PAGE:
2007-04-26 / Editorial Page

Shopping for healthy food

Shopping for healthy food

Making wise food choices at the grocery store requires thought and time. Sadly, many of the foods that are in the grocery store aisles today are not the best choices. In general, if you shop the perimeter of the store, you will find more of the healthy food choices that you desire. Foods found in the deli are an exception to this rule. They tend to be full of salt, fat and/or sugar.

The key to selecting the best foods is to look at the Nutrition Facts Label when it is available. Most people look at the calories and fat, but you can find other important nutrients as well. The key is to compare similar products and to make sure the serving size is the amount you really eat.

Many people do not understand the % DV or Percent Daily Value listed on the label for many of the nutrients. This value tells you what percentage of a nutrient that product contains versus a recommended amount for a person who eats 2,000 calories a day.

All you need to remember is that for healthy nutrients like calcium or Vitamin C, you want to get at least 100% of the Daily Value each day and for less healthy nutrients like cholesterol or saturated fat you want to get less than 100% of the Daily Value per day. Of course, you will not probably get this entire amount from one food. Normally you get your daily quota from a variety of foods that contain different amounts of that nutrient.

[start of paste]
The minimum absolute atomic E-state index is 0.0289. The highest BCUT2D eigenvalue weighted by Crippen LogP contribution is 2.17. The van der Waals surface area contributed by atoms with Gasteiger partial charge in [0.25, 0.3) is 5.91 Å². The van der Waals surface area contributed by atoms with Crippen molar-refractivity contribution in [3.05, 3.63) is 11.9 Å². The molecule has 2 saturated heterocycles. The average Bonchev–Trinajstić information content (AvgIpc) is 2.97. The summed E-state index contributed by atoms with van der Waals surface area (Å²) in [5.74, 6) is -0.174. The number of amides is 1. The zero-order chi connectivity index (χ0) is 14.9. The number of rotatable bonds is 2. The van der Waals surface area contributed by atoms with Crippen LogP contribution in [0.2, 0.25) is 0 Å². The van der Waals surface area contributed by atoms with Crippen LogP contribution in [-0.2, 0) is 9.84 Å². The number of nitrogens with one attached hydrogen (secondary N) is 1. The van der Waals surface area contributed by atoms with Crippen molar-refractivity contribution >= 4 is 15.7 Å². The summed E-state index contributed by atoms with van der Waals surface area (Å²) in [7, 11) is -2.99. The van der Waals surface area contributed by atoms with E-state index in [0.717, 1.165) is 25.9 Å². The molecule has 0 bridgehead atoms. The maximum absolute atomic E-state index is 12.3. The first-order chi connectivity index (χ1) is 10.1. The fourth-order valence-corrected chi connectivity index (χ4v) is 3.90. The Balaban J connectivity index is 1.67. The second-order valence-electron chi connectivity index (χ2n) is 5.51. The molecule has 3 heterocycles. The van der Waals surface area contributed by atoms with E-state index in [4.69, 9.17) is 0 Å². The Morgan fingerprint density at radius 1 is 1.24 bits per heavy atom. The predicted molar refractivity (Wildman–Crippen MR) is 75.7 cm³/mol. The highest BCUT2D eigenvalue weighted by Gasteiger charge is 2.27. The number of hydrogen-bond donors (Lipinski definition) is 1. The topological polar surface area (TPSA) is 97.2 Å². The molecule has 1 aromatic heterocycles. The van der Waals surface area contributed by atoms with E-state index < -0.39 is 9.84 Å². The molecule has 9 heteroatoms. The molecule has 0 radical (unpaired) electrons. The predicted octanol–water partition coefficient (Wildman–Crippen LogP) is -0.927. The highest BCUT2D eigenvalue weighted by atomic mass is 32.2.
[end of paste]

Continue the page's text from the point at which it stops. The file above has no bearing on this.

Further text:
A food is high in a nutrient if the Daily Value is 20% or more. It is low in a nutrient if it has 5% of the Daily Value or less. If you require a different amount of calories, you will need to do some math to figure out your exact needs, but for product comparisons just looking at the data on the label is enough.

To improve your food choices, begin at home. Look at the Nutrition Facts Label on foods you already buy. Focus on the key nutrients that concern you. If you try to consider too many nutrients at once, you will get confused.

Decide on one food you want to replace before you go to the store. By selecting only a single food to change, you will spend less time in the store as you scan labels.

Look at foods similar to the one you have decided to replace. If you find a similar product with a better nutrient content and the price is right, buy it. Keep in mind that many products that are called low fat or low in sugar may not be that different in calories than the original product. You have to decide if the change is worth it. And of course, the final decision will depend on whether it tastes good or not.

Once you have changed this initial food, move on to other products you want to replace. Not all foods will have acceptable substitutes, but new products are always appearing, so do not give up. You will probably find replacements for at least half of the foods that you decide do not meet your nutrition goals. This process may sound time consuming, but if you change one food a week, in just a few months, you will be eating a much healthier diet.

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